From the Conclusion section:
The conclusion will attempt to synthesize the project through a final discussion of borders: physiological, geographic, personal, cultural, and epistemological. If the disruption constituted by disease and fear of epidemic assault those borders, then they also assault security and “normality”.
Rewriting narratives of disease can constitute a reclamation of territory and voice. Indeed, it may be a step toward redefining the security and ”normality” of borders. The conclusion will highlight and reassert how the project relates to those ideas.
The comparisons between the struggle against disease and the struggle against empire will hopefully lead to a greater understanding of the form of current representations of disease.
*The series of commercials appears to trace an epidemic. Men in anti-viral “space suits” conduct experiments with altered blood and monitor athletic sites. The image of the contest brackets closes each commercial and in this context, the configuration looks like alien genetic structure—a virus. The series concludes with a decontamination scene: mounds of athletic shoes are ready for burning. However, a young man carries off a pair; an act which promises to lead to another outbreak of “March Madness.”
Back to the present...
That’s the Project Overview. I won’t bother to include the chapter overviews or any of the actual dissertation (all ¾ of it).
Here are some of the primary texts I worked with:
Henry Morton Stanley’s expedition diaries
A Passage to India E.M. Forster
Dracula Bram Stoker
“The City of the Living” Wallace Stegner
The Drowned World J.G. Ballard
The Infernal Desire Machines of Doctor Hoffman Angela Carter
Dust Charles Pellegrino
The Stand Stephen King
She H.R. Haggard
Heart of Darkness Joseph Conrad
Yellow Jack Sidney Howard
The Calcutta Chromosome Amitav Ghosh
The Invisible Invaders: Viruses and the Scientists Who Pursue Them Peter Radetsky
Level 4: Virus Hunters of the CDC McCormick and Fisher-Hoch
The Coming Plague: Newly Emerging Diseases in a World Out of Balance Laurie Garrett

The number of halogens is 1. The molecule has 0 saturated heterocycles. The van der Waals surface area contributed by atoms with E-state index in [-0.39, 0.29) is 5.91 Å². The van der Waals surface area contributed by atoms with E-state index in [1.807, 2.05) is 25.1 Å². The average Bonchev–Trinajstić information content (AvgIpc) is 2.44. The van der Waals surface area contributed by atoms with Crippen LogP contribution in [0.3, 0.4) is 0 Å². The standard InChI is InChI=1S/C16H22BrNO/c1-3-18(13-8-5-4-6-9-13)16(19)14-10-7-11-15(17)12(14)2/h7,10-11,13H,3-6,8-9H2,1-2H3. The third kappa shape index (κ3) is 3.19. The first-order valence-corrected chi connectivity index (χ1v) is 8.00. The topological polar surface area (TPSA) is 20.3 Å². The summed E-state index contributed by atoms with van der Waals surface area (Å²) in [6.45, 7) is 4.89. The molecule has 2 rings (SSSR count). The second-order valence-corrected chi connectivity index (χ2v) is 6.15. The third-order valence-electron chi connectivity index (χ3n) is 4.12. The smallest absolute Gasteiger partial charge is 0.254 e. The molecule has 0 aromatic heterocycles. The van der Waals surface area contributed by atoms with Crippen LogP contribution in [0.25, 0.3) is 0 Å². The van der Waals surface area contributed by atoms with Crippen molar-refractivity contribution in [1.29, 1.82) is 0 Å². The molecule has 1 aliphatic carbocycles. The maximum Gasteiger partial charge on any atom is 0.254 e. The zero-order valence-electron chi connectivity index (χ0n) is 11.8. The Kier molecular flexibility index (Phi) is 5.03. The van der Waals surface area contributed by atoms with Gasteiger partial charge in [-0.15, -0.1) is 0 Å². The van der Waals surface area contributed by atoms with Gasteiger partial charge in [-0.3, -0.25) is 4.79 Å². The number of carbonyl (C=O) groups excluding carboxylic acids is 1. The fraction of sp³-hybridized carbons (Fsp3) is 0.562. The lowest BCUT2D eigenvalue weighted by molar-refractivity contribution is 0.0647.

The Disease Detectives: Deadly Medical Mysteries and the People Who Solved Them Gerald Astor
Virus Ground Zero: Stalking the Killer Viruses with the Centers for Disease Control Edward Regis
Virus X: Tracking the New Killer Plagues Frank Ryan
Virus Hunter: Thirty Years of Battling Hot Viruses Around the World C.J. Peters
The Hot Zone Richard Preston
Deadly Feasts Richard Rhodes
The Andromeda Strain Michael Crichton
The Brown Girl in the Ring Nalo Hopkinson
A Scientific Romance Ronald Wright
The Time Machine H.G. Wells
The Almanac of the Dead Leslie Marmon Silko
“Fever” John Edgar Wideman
Angels in America Parts One and Two Tony Kushner
So. There you have it. A proposal is a tricky beast and I was trying extra hard to punch particular points. It’s a bit stilted, but I’m still kind of proud I attempted the project. I’m still interested in those questions.
But these days I’m much happier exploring them by writing fiction.
If nothing else, my jaunt to the past has reinforced that conviction. I love writing. I don't have a problem completing projects I'm dedicated to. Whew.
If you read all the way through—congratulations! I wish I could give you a prize. Instead, I’ll thank you. If you skipped most of it and decided to check out the end—welcome! I understand and it’s cool. Thanks for checking out the blog.
Now that I’ve purged some angst and renewed my enthusiasm for disease narratives and fiction…I’m out of here.